Who doesn’t enjoy a good story? Especially a love story?

As a writer for FamilyLife, I’ve had the privilege of interviewing lots of men and women about their marriages and families. But no one has been married as long as Orvil and Edith Thomas. Their commitment to one another has never wavered for more than seven decades.

My husband and I have been married for 37 years. To me, that’s a very long time. But from Orvil and Edith’s perspective, we’re just babes in the world of matrimony.

As I look at a picture of Edith Aston and Orvil Thomas, taken right before their wedding day in May of 1940, I see a young man and woman who are not very different from engaged couples today. Starry-eyed and in love, their lives were filled with hopes and dreams and excitement about their future together.

Edith and Orvil were just teenagers when they married 71 years ago. That was before television, microwaves, personal computers, and the Internet. Winston Churchill, known for his never-give-up spirit, had just become Britain’s Prime Minister.

And just like newlyweds today, the Thomases had no idea what was before them when they married. But whatever it would be, they were determined to walk through it together.

She caught his eye

Orvil first noticed Edith Aston at a community baseball game back in May of 1939. At that time, it seemed like every little community had a ball team, and Harrisburg, Arkansas, was no exception. Orvil was playing catcher when Edith, a 15-year-old beauty, caught his eye. They began dating a few months later.

Like many couples, Orvil and Edith fell in love and decided to get married. “I think if you love each other you ought to get married,” Edith says, adding, “that’s a commitment that Orvil and I both take seriously.”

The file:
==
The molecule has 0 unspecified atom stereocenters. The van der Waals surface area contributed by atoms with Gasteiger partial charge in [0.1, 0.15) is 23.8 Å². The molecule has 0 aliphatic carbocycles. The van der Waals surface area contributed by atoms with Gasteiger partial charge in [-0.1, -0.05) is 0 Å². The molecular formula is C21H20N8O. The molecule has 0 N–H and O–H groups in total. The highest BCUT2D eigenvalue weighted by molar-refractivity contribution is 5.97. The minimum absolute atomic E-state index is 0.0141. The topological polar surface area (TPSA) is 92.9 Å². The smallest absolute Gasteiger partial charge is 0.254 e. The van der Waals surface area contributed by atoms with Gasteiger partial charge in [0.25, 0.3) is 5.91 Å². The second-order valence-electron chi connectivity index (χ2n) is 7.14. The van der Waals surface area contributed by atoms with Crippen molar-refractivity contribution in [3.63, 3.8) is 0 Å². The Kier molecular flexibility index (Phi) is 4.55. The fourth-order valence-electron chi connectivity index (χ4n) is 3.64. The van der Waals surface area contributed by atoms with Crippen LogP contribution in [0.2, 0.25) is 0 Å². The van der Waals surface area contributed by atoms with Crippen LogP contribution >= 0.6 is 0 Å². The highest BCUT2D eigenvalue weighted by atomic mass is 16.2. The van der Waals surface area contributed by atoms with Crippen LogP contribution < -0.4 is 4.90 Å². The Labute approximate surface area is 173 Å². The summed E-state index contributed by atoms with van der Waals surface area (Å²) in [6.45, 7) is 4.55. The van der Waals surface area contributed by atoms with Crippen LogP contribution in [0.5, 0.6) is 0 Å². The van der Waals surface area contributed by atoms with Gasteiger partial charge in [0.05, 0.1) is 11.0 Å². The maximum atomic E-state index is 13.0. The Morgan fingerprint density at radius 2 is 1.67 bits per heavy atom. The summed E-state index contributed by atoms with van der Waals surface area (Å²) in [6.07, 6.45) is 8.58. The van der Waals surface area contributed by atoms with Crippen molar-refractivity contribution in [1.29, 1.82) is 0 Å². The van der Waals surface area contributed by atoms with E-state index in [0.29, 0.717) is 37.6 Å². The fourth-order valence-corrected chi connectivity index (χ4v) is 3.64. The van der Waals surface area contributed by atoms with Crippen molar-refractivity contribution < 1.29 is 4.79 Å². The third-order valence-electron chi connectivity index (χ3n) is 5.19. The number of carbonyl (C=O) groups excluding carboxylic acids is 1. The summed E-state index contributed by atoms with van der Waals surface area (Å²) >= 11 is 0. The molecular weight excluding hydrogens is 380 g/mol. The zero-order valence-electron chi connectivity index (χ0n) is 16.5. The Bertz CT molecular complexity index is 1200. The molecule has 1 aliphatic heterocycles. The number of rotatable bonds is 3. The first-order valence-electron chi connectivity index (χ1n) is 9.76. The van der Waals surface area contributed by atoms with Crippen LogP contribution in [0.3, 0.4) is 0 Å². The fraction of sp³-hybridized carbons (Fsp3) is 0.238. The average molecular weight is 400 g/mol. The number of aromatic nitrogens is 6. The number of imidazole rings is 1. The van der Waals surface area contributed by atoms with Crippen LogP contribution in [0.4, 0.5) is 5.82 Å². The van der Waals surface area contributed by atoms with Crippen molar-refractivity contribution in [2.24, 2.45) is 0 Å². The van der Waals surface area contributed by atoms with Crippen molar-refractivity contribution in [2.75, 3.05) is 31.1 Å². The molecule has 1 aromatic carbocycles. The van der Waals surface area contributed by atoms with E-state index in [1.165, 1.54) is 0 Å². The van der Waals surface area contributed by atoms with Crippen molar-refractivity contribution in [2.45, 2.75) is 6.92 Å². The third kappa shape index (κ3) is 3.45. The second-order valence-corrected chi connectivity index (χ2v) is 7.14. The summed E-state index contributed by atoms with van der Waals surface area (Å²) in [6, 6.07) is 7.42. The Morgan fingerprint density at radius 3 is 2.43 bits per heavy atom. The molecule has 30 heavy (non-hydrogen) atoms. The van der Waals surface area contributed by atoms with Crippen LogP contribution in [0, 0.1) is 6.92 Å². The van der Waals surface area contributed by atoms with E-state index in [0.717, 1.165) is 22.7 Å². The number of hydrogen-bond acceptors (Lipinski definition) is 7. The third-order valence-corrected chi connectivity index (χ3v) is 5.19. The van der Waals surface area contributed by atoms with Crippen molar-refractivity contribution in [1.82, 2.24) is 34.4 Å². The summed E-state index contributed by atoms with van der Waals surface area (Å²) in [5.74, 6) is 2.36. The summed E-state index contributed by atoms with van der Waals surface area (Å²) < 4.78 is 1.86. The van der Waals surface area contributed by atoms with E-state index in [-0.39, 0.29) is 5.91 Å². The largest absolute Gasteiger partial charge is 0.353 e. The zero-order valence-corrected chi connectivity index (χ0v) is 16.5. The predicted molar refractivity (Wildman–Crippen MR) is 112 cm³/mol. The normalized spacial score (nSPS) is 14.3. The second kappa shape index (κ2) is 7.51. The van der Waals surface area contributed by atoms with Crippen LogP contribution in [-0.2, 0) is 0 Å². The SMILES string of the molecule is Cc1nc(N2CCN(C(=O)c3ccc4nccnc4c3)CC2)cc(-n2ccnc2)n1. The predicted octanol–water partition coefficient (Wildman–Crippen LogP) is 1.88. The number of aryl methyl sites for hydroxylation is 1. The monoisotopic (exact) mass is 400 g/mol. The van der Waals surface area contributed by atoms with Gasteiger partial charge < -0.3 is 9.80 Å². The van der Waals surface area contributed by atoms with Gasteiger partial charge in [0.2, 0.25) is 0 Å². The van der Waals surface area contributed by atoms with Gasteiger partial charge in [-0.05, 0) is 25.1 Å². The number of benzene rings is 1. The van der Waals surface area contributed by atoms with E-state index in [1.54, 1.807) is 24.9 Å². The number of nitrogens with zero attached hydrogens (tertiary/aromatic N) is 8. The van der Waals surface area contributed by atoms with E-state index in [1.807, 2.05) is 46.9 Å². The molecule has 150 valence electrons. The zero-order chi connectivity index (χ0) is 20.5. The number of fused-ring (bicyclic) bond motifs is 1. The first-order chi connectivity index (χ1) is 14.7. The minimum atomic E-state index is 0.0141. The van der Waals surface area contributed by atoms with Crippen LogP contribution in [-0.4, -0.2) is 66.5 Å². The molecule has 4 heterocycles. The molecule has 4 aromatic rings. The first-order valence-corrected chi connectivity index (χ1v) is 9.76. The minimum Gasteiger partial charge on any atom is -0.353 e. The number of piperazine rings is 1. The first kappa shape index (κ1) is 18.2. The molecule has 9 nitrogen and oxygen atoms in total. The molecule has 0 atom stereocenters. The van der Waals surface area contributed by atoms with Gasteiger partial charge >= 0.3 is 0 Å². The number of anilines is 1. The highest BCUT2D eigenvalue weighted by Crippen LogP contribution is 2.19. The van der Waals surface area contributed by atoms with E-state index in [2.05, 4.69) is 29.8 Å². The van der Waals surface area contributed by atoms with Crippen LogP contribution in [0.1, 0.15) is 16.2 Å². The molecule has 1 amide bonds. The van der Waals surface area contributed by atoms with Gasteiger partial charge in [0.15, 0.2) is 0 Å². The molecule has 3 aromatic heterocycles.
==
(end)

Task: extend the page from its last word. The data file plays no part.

But unlike most couples, they secretly married and then returned to their individual homes after the simple ceremony.

At the time, Orvil had accepted a job working in a rice field—one that paid a whopping $1.50 a day. And the job came with a house. But it wasn’t vacant yet. After a justice of the peace married the Thomases, they had no place to go. So they returned home and didn’t tell their parents.

Edith’s parents had an 80-acre farm about six miles outside of Harrisburg. They grew corn, sorghum, and cotton. About a week after the ceremony, her father drove into town to get some farm supplies. When he returned, he threw a straw hat down in front of Edith and said, “Now, there’s your wedding present!” Apparently the secret marriage had not been so secret after all.

Three weeks after their marriage, Edith and Orvil had their parents’ blessings and began living as man and wife. They moved into the rice farmer’s field hand house, and Orvil worked the fields from daylight until dusk.

Like many houses in that day, the Thomases’ had no electricity or running water. Instead the newlyweds used kerosene lamps and pumped water from a well.

But life was good because they were in love.

Walking together through life

Faith has been a key ingredient in their life together. “You’ve got to have faith if you are going to live with any success,” Edith says. “We’ve always had a strong faith. He’s [God] seen us through hard time and good times.”

The good times have included the births of their three daughters: Polly, Dot, and Kat. “I think that their faith has been the glue that’s held them together all these years,” Polly says. During the difficult times—losing siblings, parents, and two grandsons—“those are the times that your faith steps in and helps you through.”

Born and raised near Harrisburg, they once knew everybody in town. And everyone knew them. For decades they’ve held neighborhood fish fries in the summer. When Orvil turned 90 in April 2011, he and a son-in-law fried fish that Orvil had caught throughout the year. Fifty-six people, from five states, came for dinner.

Orvil still mows the yard and makes a garden. He worked on lawnmowers until recently. When he turned 90, he decided it was time to retire from that.

But he says he’ll never retire from marriage. He’ll never give up on that.

Back in 1940, when Edith and Orvil Thomas married, they had no idea that one day a man would walk on the moon. But they did know that they would walk together through the ups and downs of their lives—day by day and year by year. And for the past 71 years that’s exactly what they have done.